Diabetic / Orthopedic Shoes
People with diabetes are at high risk of developing both impaired circulation to the feet and nerve damage in the feet. Impaired circulation causes wounds on the feet to heal more slowly, raising their risk of becoming infected. Nerve damage can cause loss of sensation in the feet, which means a person may not feel heat, cold, or pain in his feet. The person may not notice that their shoes are rubbing, pinching or even that they are walking on small objects. The combination of impaired circulation and nerve damage sets the stage for foot ulcers. When you add ill-fitting shoes to the mix, the risk of developing an ulcer goes even higher. But finding shoes that fit well is not impossible, and they don’t have to be ugly, either.
What not to buy
High-heeled shoes fall into this category. High heels put increased pressure on the ball of the foot and place the back of the foot in an unstable position. They also increase shear, or the movement of foot tissues in opposing directions. Shear is the primary cause of calluses, blisters, and ulcers. A suitable heel will be less than one inch in height.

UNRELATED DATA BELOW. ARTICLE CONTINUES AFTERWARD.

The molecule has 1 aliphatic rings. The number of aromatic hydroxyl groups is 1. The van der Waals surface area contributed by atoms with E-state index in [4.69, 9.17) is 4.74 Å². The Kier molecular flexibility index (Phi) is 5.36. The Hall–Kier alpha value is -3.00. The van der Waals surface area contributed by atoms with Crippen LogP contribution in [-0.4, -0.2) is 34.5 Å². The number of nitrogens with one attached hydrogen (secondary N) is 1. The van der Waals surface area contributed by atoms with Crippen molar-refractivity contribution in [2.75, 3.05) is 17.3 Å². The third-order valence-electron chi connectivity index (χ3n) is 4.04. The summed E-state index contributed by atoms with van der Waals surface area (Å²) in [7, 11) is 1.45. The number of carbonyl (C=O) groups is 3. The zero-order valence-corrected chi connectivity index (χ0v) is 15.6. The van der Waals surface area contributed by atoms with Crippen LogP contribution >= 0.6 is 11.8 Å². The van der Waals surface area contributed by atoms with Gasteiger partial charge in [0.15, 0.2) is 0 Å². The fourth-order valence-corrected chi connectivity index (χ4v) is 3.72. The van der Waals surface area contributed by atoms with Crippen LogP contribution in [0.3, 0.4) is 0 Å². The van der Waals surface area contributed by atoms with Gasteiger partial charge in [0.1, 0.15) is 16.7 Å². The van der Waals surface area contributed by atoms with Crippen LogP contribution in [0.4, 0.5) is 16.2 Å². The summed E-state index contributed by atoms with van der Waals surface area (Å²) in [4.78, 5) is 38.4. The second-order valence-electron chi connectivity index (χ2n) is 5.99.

Slip-on loafers are another style that is best left at the store. Because there is very little of the shoe covering the top of the foot, they provide inadequate support. They are also usually made of unpadded, rigid leather, which can be a source of friction.
Sandals that have straps between the toes are unsuitable as well, since the straps cause irritation.
Who should buy Diabetic / Orthopedic shoes?
Patients with the following conditions should wear diabetic or orthopedic shoes:
- Plantar Fasciitis